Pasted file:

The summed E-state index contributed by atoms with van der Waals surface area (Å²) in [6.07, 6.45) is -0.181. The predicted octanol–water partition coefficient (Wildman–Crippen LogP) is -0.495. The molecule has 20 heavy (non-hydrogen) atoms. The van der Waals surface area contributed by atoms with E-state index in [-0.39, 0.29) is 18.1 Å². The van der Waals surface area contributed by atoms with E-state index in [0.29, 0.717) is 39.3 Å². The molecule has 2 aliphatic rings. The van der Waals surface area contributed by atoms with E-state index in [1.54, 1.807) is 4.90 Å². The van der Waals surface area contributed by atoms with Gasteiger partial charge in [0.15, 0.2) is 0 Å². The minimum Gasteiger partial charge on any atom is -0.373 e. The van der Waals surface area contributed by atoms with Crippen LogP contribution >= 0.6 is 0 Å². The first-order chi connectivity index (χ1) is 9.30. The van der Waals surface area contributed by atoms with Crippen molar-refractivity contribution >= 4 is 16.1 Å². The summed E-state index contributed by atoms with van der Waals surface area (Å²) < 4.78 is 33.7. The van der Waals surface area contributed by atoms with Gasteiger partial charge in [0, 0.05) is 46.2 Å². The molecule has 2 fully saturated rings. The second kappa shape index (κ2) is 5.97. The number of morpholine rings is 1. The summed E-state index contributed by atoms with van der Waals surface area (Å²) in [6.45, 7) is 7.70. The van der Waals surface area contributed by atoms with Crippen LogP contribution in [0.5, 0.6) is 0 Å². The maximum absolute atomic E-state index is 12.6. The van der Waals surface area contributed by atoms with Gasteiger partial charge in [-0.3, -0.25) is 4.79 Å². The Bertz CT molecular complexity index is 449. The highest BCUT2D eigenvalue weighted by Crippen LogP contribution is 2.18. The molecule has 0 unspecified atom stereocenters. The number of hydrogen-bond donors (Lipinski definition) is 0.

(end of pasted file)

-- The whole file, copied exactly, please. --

The summed E-state index contributed by atoms with van der Waals surface area (Å²) in [6.07, 6.45) is -0.181. The predicted octanol–water partition coefficient (Wildman–Crippen LogP) is -0.495. The molecule has 20 heavy (non-hydrogen) atoms. The van der Waals surface area contributed by atoms with E-state index in [-0.39, 0.29) is 18.1 Å². The van der Waals surface area contributed by atoms with E-state index in [0.29, 0.717) is 39.3 Å². The molecule has 2 aliphatic rings. The van der Waals surface area contributed by atoms with E-state index in [1.54, 1.807) is 4.90 Å². The van der Waals surface area contributed by atoms with Gasteiger partial charge in [0.15, 0.2) is 0 Å². The minimum Gasteiger partial charge on any atom is -0.373 e. The van der Waals surface area contributed by atoms with Crippen LogP contribution >= 0.6 is 0 Å². The first-order chi connectivity index (χ1) is 9.30. The van der Waals surface area contributed by atoms with Crippen molar-refractivity contribution >= 4 is 16.1 Å². The summed E-state index contributed by atoms with van der Waals surface area (Å²) < 4.78 is 33.7. The van der Waals surface area contributed by atoms with Gasteiger partial charge in [0, 0.05) is 46.2 Å². The molecule has 2 fully saturated rings. The second kappa shape index (κ2) is 5.97. The number of morpholine rings is 1. The summed E-state index contributed by atoms with van der Waals surface area (Å²) in [6.45, 7) is 7.70. The van der Waals surface area contributed by atoms with Crippen LogP contribution in [0.5, 0.6) is 0 Å². The maximum absolute atomic E-state index is 12.6. The van der Waals surface area contributed by atoms with Gasteiger partial charge in [-0.3, -0.25) is 4.79 Å². The Bertz CT molecular complexity index is 449. The highest BCUT2D eigenvalue weighted by Crippen LogP contribution is 2.18. The molecule has 0 unspecified atom stereocenters. The number of hydrogen-bond donors (Lipinski definition) is 0.